Enterprise migration to software-defined networking (SDN) is in full swing, but this transition is about more than booting up some software and watching the architectures build themselves. In fact, migrating from legacy infrastructure to SDN is a fairly complicated processes with multiple decision points that can affect how well the new environment supports a given use case.
Migration services, integration and other aspects of deploying SDN and software defined storage (SDS) into existing infrastructure will make up a large portion of the overall software defined data center (SDDC) market, according to a recent study by QYResearch. The firm is predicting 26 percent compound annual growth over the next several years, with key players like VMware, Microsoft, EMC and Cisco generating the lion’s share of activity. The market is expected to see increased demand for consulting and evaluation services, as well as deployment and management capabilities.
A key aspect of SDN migration will be monitoring. Without proper insight into how virtual network environments are functioning among themselves and interacting with applications and underlying resources, the enterprise will struggle to evolve from basic functionality to optimized operations. SevOne recently released the new version of its SDN Monitoring Solution for Cisco ACI that features 10 interactive dashboards to provide visibility into both the virtual overlay and physical underlay of single- or multi-cluster deployments. The system provides real-time and historical insight into tenant and end-point group relationships, multi-APIC cluster status and fabric capacity. At the same time, users can extend visibility into related network systems such as firewalls, load balancers and WAN infrastructure.
As the transition to virtual networking unfolds, it is also likely that key aspects of legacy infrastructure and the SDN ecosystem will converge to the point where they are no longer considered discrete entities, says Masergy CTO Tim Naramore. For instance, the SD-WAN is currently considered a separate platform from the internal data center SDN, but as more workloads are pushed onto hybrid clouds, we can expect both systems to merge into an overarching network architecture. In essence, the functionality of wide area connectivity will be absorbed into regular network operations, turning it into yet another feature in a long list of capabilities needed to maintain connectivity between applications, data and user devices. In fact, recent estimates have shortened the timeline for this convergence from five to seven years to as little as 24 months.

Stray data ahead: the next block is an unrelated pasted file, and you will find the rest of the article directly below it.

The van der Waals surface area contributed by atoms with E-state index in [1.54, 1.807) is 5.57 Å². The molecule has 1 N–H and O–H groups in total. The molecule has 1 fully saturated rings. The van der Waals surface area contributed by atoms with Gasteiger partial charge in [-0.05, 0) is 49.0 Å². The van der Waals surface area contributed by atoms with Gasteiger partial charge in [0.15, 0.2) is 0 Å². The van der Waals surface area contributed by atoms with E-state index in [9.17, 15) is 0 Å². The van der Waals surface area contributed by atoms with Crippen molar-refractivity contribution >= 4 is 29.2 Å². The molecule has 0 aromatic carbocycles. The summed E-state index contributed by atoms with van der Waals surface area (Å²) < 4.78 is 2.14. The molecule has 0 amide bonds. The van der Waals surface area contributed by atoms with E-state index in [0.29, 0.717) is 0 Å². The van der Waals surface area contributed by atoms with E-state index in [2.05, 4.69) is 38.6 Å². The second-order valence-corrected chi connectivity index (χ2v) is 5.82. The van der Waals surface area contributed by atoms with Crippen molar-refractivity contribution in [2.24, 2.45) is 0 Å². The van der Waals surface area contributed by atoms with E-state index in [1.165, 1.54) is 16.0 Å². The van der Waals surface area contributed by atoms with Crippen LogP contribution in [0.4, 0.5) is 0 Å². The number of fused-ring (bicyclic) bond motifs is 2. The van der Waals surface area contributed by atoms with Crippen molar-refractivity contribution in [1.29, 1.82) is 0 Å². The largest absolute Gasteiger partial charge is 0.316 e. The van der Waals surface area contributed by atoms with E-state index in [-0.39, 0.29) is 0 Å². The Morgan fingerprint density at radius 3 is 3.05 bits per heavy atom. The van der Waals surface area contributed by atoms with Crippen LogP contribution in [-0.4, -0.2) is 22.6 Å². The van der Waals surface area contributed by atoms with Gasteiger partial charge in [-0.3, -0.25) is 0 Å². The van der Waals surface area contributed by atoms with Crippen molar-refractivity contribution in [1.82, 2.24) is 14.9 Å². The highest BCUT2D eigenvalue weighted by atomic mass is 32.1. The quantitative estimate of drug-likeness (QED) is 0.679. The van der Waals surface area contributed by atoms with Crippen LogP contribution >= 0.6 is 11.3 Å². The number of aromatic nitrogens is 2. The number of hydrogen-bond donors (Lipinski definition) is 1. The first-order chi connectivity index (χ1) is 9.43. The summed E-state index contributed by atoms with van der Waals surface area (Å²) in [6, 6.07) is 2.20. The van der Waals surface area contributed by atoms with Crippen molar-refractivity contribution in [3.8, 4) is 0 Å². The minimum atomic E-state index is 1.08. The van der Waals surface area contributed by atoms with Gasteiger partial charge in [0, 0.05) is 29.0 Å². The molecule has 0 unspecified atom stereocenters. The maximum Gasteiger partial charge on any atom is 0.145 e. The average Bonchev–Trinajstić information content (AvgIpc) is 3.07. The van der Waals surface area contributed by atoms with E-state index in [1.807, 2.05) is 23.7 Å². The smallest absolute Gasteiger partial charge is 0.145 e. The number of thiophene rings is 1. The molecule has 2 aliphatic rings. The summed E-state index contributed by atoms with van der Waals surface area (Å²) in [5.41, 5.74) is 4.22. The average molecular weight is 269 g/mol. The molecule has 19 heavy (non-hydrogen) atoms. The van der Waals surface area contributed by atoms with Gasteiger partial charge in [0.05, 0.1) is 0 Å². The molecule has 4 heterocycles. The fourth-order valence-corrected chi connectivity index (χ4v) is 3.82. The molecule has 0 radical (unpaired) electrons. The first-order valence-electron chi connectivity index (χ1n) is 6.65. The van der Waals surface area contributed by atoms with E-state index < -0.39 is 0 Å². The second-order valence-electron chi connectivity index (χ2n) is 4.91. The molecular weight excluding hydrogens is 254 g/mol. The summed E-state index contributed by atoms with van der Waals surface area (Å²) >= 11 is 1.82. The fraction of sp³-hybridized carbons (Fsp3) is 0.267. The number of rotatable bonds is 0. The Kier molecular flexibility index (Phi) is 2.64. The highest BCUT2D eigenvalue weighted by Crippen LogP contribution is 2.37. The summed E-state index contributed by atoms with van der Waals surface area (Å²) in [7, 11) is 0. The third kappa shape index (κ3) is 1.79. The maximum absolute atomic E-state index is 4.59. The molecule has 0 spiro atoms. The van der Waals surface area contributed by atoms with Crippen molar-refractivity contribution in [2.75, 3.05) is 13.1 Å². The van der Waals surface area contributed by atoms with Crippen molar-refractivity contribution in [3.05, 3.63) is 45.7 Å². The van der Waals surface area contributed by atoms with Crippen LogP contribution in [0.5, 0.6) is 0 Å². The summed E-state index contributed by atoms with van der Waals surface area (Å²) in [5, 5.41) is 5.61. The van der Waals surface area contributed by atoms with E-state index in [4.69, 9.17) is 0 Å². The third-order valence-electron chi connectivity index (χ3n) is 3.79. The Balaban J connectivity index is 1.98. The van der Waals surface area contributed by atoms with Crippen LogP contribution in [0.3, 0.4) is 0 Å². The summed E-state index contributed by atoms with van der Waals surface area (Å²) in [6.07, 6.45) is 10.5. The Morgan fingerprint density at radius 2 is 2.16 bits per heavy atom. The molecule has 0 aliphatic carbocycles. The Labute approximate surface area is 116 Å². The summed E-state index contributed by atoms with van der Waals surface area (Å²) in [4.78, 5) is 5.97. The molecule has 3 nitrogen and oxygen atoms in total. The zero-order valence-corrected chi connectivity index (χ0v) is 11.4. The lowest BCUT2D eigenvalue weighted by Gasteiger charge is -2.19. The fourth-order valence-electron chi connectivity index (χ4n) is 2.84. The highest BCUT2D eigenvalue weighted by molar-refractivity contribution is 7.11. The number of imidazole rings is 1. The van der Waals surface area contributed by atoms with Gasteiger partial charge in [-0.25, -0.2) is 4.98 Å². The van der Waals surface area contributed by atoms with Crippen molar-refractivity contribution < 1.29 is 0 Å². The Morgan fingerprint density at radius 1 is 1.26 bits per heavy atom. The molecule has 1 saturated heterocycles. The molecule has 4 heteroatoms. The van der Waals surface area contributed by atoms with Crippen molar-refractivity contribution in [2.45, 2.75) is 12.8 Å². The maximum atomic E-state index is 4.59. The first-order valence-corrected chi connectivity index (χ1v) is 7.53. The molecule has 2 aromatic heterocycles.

SDN migration will not happen by itself, of course. Networking executives will need to follow a fairly rigorous conversion path in order to produce an environment that is best suited to their unique portfolio of applications and services, says Cisco’s Tapan Khatri. To start with, there needs to be a deep-dive network analysis covering such elements as security groups, workflows, virtual routing and forwarding (VRF) and contract relationships. When it comes time to actually introduce the SDN fabric to existing networks, you should start small with, say, a core L3 connection to move east-west traffic to border routers for hand-off to the Internet. From there, multiple options are available for uplinks, aggregation switches, physical ports and other resources, all of which will depend on your existing topology, migration timeline, application needs and other factors.
Systems integration, particularly when it involves both physical and virtual assets, is never a fun job. But if enterprise IT hopes to remain relevant in the coming decades, it must incorporate SDN and other virtual architectures in a big way. Users are already quite accustomed to the always-on/always-available service they receive from their mobile devices, which means their frustration level will only increase when they try to engage static legacy networks either as workers or customers.
And while it is true that many start-ups are launching services completely on cloud-based, virtual infrastructure, possession of legacy networks and data is actually a competitive advantage to established enterprises, not a liability. In the end, however, they can only be fully leveraged if they are empowered with the kind of operational flexibility that software definition brings to the table.
Arthur Cole is a freelance journalist with more than 25 years’ experience covering Enterprise IT, telecommunications and other hi-tech industries.